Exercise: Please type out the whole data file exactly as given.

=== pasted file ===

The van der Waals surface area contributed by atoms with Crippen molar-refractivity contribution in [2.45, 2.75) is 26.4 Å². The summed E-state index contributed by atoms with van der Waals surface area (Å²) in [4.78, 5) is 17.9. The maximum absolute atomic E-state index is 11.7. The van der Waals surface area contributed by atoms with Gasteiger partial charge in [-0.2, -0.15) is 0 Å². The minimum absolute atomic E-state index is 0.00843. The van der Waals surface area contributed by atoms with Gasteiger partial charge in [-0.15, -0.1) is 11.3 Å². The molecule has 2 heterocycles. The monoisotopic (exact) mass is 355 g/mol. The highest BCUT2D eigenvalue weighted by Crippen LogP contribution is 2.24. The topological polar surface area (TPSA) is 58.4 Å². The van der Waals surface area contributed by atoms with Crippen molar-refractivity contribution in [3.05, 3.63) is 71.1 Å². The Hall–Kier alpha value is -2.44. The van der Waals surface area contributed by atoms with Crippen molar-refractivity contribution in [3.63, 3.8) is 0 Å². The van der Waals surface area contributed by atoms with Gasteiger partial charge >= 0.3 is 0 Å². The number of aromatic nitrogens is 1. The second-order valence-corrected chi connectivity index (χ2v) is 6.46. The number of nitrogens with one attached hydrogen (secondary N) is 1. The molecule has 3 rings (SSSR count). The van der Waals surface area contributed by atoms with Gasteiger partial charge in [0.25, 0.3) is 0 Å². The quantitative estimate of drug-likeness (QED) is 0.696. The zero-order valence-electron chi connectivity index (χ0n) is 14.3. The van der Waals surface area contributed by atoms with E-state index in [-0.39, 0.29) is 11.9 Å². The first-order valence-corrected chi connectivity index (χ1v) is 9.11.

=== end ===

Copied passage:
The van der Waals surface area contributed by atoms with Crippen molar-refractivity contribution in [2.45, 2.75) is 26.4 Å². The summed E-state index contributed by atoms with van der Waals surface area (Å²) in [4.78, 5) is 17.9. The maximum absolute atomic E-state index is 11.7. The van der Waals surface area contributed by atoms with Gasteiger partial charge in [-0.2, -0.15) is 0 Å². The minimum absolute atomic E-state index is 0.00843. The van der Waals surface area contributed by atoms with Gasteiger partial charge in [-0.15, -0.1) is 11.3 Å². The molecule has 2 heterocycles. The monoisotopic (exact) mass is 355 g/mol. The highest BCUT2D eigenvalue weighted by Crippen LogP contribution is 2.24. The topological polar surface area (TPSA) is 58.4 Å². The van der Waals surface area contributed by atoms with Crippen molar-refractivity contribution in [3.05, 3.63) is 71.1 Å². The Hall–Kier alpha value is -2.44. The van der Waals surface area contributed by atoms with Crippen molar-refractivity contribution in [3.63, 3.8) is 0 Å². The van der Waals surface area contributed by atoms with Gasteiger partial charge >= 0.3 is 0 Å². The number of aromatic nitrogens is 1. The second-order valence-corrected chi connectivity index (χ2v) is 6.46. The number of nitrogens with one attached hydrogen (secondary N) is 1. The molecule has 3 rings (SSSR count). The van der Waals surface area contributed by atoms with Gasteiger partial charge in [0.25, 0.3) is 0 Å². The quantitative estimate of drug-likeness (QED) is 0.696. The zero-order valence-electron chi connectivity index (χ0n) is 14.3. The van der Waals surface area contributed by atoms with E-state index in [-0.39, 0.29) is 11.9 Å². The first-order valence-corrected chi connectivity index (χ1v) is 9.11.